Part of the problem is that there’s not much pressure to move forward into the dungeons. Games like this, in which characters punch a bunch of monsters on randomized dungeon tiles, tend to need a clock. Because the best way to boost a dubious AI is to push the player into a time-critical situation that forces risky choices. Usually this is a hard time limit. If you haven’t won within a set number of turns, you’ve lost. Mage Knight, Legends of Andor, that sort of thing. Gloomhaven is unique in that the pressure is your character getting progressively weaker until he’s too exhausted to open a door or even bend down to pick up a gold piece. It’s a rare game like Kingdom Death Monster that invites you to take as much time as you need/can afford.
Blackstone Fortress’ tentative solution is respawning monsters. If you just sit there and let the monsters come to you — which they will — eventually, a couple of them might respawn. But they respawn so rarely, and usually so piecemeal, that it’s a trivially small danger. So you let the randomized dungeon vent its fury at you, then when it’s done, you move along at your leisure picking off any johnnies-come-lately.
The intended exceptions to this pattern are the four boss dungeons you have to play on your way to the endgame uberdungeon. These are scripted to be more challenging, but most of them just open the respawning spigot a bit wider. Which, sure, is challenging. But it also gets a bit tedious. The combat system, which I would characterize as breezy for maximum pacing, bogs down into a slog of die roll after die roll after die roll, and now the breeziness is gone. Would you rather fewer interesting monsters (i.e. the Kingdom Death Monster model) or more tedious monsters (the Zombicide model)? Because Blackstone Fortress seems to attempt the former, but ultimately provides the latter, and the only real challenge comes from when it grinds down into a battle of attrition.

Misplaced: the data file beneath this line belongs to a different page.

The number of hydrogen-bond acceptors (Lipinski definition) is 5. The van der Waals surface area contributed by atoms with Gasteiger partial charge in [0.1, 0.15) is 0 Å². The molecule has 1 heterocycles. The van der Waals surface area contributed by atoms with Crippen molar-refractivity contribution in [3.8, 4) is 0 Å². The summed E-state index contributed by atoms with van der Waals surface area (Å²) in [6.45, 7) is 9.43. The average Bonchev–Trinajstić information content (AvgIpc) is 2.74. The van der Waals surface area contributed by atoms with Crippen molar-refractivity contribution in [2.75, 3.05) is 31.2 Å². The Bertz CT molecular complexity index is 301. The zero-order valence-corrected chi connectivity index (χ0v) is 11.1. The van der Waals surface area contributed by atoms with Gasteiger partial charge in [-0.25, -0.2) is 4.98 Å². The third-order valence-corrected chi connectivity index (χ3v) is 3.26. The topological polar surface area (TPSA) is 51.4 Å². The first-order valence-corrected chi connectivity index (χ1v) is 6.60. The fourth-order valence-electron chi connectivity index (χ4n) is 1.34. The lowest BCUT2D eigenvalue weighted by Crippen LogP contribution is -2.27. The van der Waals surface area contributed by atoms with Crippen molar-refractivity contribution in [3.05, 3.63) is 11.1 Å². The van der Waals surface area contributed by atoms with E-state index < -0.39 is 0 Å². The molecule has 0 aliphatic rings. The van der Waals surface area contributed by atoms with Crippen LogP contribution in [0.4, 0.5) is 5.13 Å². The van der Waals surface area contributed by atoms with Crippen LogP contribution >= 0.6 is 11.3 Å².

I do appreciate how killing monsters isn’t the objective. More will always come. You don’t get experience points for killing monsters, so you can’t very well farm them. The point of each level is to reach search points, grab the loot, and move on. It’s partly what gives the game its breezy sensibility. You’re just passing through, there are some bad guys in your way, and you could just as readily kill them as run from them. Six of one, half dozen of another. It’s just too bad the the scripted boss dungeons couldn’t provide better gimmicks or gameplay tweaks. Maybe the inevitable expansions?
Until then, I can’t say there’s much reason to play Blackstone Fortress over the hundred other co-op/solitaire tabletop dungeon crawls that offer bolder design choices. Without any sort of interesting character progression or bad guy behaviors or even vivid theming, what’s left? I have a sneaking suspicion that at the end of the day, Blackstone Fortress is a game for someone more interested in painting miniatures than using them in a cleverly designed tactical game.